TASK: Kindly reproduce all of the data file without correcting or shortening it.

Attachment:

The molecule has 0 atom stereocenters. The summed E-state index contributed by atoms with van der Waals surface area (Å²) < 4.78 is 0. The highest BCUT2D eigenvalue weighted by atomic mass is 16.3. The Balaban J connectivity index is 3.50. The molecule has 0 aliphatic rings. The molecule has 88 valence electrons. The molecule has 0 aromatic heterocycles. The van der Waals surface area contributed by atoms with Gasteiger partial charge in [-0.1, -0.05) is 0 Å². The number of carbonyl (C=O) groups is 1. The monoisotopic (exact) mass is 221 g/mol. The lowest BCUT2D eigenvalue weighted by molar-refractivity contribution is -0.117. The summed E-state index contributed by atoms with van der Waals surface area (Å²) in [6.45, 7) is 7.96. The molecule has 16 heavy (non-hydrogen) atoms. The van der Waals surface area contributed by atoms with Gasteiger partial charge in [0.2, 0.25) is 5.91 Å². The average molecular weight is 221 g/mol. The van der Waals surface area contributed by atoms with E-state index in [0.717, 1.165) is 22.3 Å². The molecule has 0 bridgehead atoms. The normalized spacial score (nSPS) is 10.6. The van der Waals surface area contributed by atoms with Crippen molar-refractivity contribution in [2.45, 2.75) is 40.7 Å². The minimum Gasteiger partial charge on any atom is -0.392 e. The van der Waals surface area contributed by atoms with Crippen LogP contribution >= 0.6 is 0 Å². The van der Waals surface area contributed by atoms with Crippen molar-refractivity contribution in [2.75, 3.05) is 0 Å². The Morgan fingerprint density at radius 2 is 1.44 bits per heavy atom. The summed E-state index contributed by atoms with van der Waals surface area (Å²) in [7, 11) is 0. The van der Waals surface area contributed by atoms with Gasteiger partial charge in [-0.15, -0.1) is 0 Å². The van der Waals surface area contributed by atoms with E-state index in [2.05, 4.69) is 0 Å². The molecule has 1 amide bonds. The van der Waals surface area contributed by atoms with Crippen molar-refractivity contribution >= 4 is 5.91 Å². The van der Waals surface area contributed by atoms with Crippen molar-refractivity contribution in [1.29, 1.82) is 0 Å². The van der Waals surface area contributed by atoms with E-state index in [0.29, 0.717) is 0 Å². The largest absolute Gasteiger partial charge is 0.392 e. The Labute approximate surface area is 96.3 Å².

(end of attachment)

The molecule has 0 atom stereocenters. The summed E-state index contributed by atoms with van der Waals surface area (Å²) < 4.78 is 0. The highest BCUT2D eigenvalue weighted by atomic mass is 16.3. The Balaban J connectivity index is 3.50. The molecule has 0 aliphatic rings. The molecule has 88 valence electrons. The molecule has 0 aromatic heterocycles. The van der Waals surface area contributed by atoms with Gasteiger partial charge in [-0.1, -0.05) is 0 Å². The number of carbonyl (C=O) groups is 1. The monoisotopic (exact) mass is 221 g/mol. The lowest BCUT2D eigenvalue weighted by molar-refractivity contribution is -0.117. The summed E-state index contributed by atoms with van der Waals surface area (Å²) in [6.45, 7) is 7.96. The molecule has 16 heavy (non-hydrogen) atoms. The van der Waals surface area contributed by atoms with Gasteiger partial charge in [0.2, 0.25) is 5.91 Å². The average molecular weight is 221 g/mol. The van der Waals surface area contributed by atoms with E-state index in [0.717, 1.165) is 22.3 Å². The molecule has 0 bridgehead atoms. The normalized spacial score (nSPS) is 10.6. The van der Waals surface area contributed by atoms with Crippen molar-refractivity contribution in [2.45, 2.75) is 40.7 Å². The minimum Gasteiger partial charge on any atom is -0.392 e. The van der Waals surface area contributed by atoms with Crippen LogP contribution >= 0.6 is 0 Å². The van der Waals surface area contributed by atoms with Crippen molar-refractivity contribution in [2.75, 3.05) is 0 Å². The Morgan fingerprint density at radius 2 is 1.44 bits per heavy atom. The summed E-state index contributed by atoms with van der Waals surface area (Å²) in [7, 11) is 0. The van der Waals surface area contributed by atoms with Gasteiger partial charge in [-0.15, -0.1) is 0 Å². The van der Waals surface area contributed by atoms with E-state index in [2.05, 4.69) is 0 Å². The molecule has 1 amide bonds. The van der Waals surface area contributed by atoms with Crippen molar-refractivity contribution >= 4 is 5.91 Å². The van der Waals surface area contributed by atoms with Crippen molar-refractivity contribution in [1.29, 1.82) is 0 Å². The van der Waals surface area contributed by atoms with E-state index in [0.29, 0.717) is 0 Å². The largest absolute Gasteiger partial charge is 0.392 e. The Labute approximate surface area is 96.3 Å².